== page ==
The basic algorithms which have been traditionally emphasized are search and sort algorithm. There are innumerous algorithms recognized or de-recognized, ultimate or intermediate or preliminary, with different complexity and problem space, but searching and sorting over a set of data are the entry point to this world of algorithms. These basic steps not only provide us a solution but alos give a way to think on how to solve bigger problems. In real life scenarios one rarely gets a problem where one has to sort a set of data/numbers as an isolated question. Even if one gets every language provides already existing tested and efficient libraries that provide such functionality. And I will suggest that one should use them rather than re-inventing the wheel(with possible glitches). Nonetheless learning such algorithm is useful to get an approach towards solving a problem.

So let us talk about Sorting. To sort is to rearrange the data in a monotonically increasing or decreasing order. In simple words arrange given numbers(~data) in increasing or decreasing order. So what is the first requisite for a data set to be sortable? The data set should be of single type. One cannot compare two different kind of data.(unless some correlation is already established).

The second prerequisite is that the two data points or elements should be comparable. Can you compare two persons? No . You can compare their heights, weights or some other mathematical index that represents them. So essentially whenever you are sorting some dataset you first look for the comparable mathematical index(or indices) and the comparision function (say f(i1,i2...,ik))

Now we are ready to sort. I will show you an algorithm which we call bubble sort.

The idea behind bubble sort is let the lightest settle at the top (like a bubble) or the heaviest settle in bottom (as in sedimentation).

Logically it goes like this:

We have to bubble up the smallest element. How does the bubble come up. Suppose the lightest layer(smallest element) is at the bottom. It will compare itself to the next upper layer. If it is lighter than next upper layer, it will go up and the upper layer will go down. This is called 'swap'. It will continue going up till it finds any other layer lighter than itself. In all cases the topmost layer will be lightest. Now skim off the topmost layer and let the setup rearrange again. Again the lightest in the remaining will come to the top. So one by one we go on collecting the smallest layers or bubbles and finally we have a sorted array.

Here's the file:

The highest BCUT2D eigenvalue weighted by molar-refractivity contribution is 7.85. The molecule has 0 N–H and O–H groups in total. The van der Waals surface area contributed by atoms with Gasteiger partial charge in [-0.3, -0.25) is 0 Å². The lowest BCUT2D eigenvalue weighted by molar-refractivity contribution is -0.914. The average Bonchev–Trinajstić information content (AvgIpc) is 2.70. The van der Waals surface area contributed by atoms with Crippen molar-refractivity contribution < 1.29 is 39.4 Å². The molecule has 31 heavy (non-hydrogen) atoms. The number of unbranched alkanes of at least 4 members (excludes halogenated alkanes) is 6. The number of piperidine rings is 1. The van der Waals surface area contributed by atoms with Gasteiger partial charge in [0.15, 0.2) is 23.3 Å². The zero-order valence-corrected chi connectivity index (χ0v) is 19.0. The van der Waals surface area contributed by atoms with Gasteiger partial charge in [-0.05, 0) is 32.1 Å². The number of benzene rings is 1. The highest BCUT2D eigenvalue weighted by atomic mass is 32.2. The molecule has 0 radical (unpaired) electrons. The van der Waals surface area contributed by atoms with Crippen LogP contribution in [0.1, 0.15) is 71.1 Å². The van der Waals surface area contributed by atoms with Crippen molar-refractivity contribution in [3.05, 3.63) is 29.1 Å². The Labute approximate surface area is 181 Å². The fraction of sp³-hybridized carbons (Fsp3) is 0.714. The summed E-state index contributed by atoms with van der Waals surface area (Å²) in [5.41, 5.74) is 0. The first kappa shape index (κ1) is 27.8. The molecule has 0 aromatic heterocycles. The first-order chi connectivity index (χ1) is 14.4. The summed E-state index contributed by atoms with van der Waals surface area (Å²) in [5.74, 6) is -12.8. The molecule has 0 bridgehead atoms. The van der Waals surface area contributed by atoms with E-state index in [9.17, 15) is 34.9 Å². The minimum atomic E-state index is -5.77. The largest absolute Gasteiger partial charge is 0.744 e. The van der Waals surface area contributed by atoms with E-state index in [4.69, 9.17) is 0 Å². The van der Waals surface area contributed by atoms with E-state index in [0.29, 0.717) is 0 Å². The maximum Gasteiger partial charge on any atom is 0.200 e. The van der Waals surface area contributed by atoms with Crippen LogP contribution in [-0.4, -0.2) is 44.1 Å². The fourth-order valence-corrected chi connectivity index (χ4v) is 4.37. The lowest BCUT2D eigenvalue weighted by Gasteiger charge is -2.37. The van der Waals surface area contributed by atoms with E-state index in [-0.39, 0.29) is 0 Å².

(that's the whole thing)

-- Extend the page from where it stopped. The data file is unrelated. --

I will not write the algorithm and instead directly give you the working code in java.

An Utility class:

import java.util.Random;

public class Utility {

static int[] array = new int[10];

static Random random = new Random();

public static int[] getArray() {

for(int i = 0; i <10; i++){

array[i]= random.nextInt(100)%100;

}

`return array;`

}

public static int[] getArrayTen() {

for(int i = 0; i <10; i++){

array[i]= random.nextInt(10)%10;

}

`return array;`

}

public static void setArray(int[] array) {

Utility.array = array;

}

public static void swap(int[] array,int i, int j)

{

`int temp = array[i];`

array[i]= array[j];

array[j] = temp;

}

public static void display(int[] array2) {

for (int i : array2) {

System.out.print(" " + i);

}

}

}

The Bubble Sort Class:

package kumar.test.sort;

public class BubbleSort {

public static void main(String[] args) {

System.out.println("before sort");

`int[] array = Utility.getArray();`

Utility.display(array);

`System.out.println();`

System.out.println("***********************************");

bubbleSort(array);

`System.out.println();`

System.out.println("***********************************");

System.out.println("after sort");

Utility.display(array);

}

public static void bubbleSort(int[] array)

{

for(int i = 0; i <array.length; i++)

{

for (int j = array.length-1; j> i; j--)

{

`if(array[j] > array[j-1])`

{

Utility.swap(array, j, j-1);

}

}

System.out.println( "After cycle "+ (i+1));

Utility.display(array);

`System.out.println();`

}

}

}

Sample Output:

before sort

92 64 4 28 89 41 58 80 37 54

***********************************

After cycle 1

92 89 64 4 28 80 41 58 54 37

After cycle 2

92 89 80 64 4 28 58 41 54 37

After cycle 3

92 89 80 64 58 4 28 54 41 37

After cycle 4

92 89 80 64 58 54 4 28 41 37

After cycle 5

92 89 80 64 58 54 41 4 28 37

After cycle 6

92 89 80 64 58 54 41 37 4 28

After cycle 7

92 89 80 64 58 54 41 37 28 4

After cycle 8

92 89 80 64 58 54 41 37 28 4

After cycle 9

92 89 80 64 58 54 41 37 28 4

After cycle 10

92 89 80 64 58 54 41 37 28 4

***********************************

after sort

92 89 80 64 58 54 41 37 28 4

The Sample provided here is inverse of bubble sort i.e Sedmintation salt where I am allowing the largest value to settle down at bottom in every cycle. You can try writing original bubble sort following this example.

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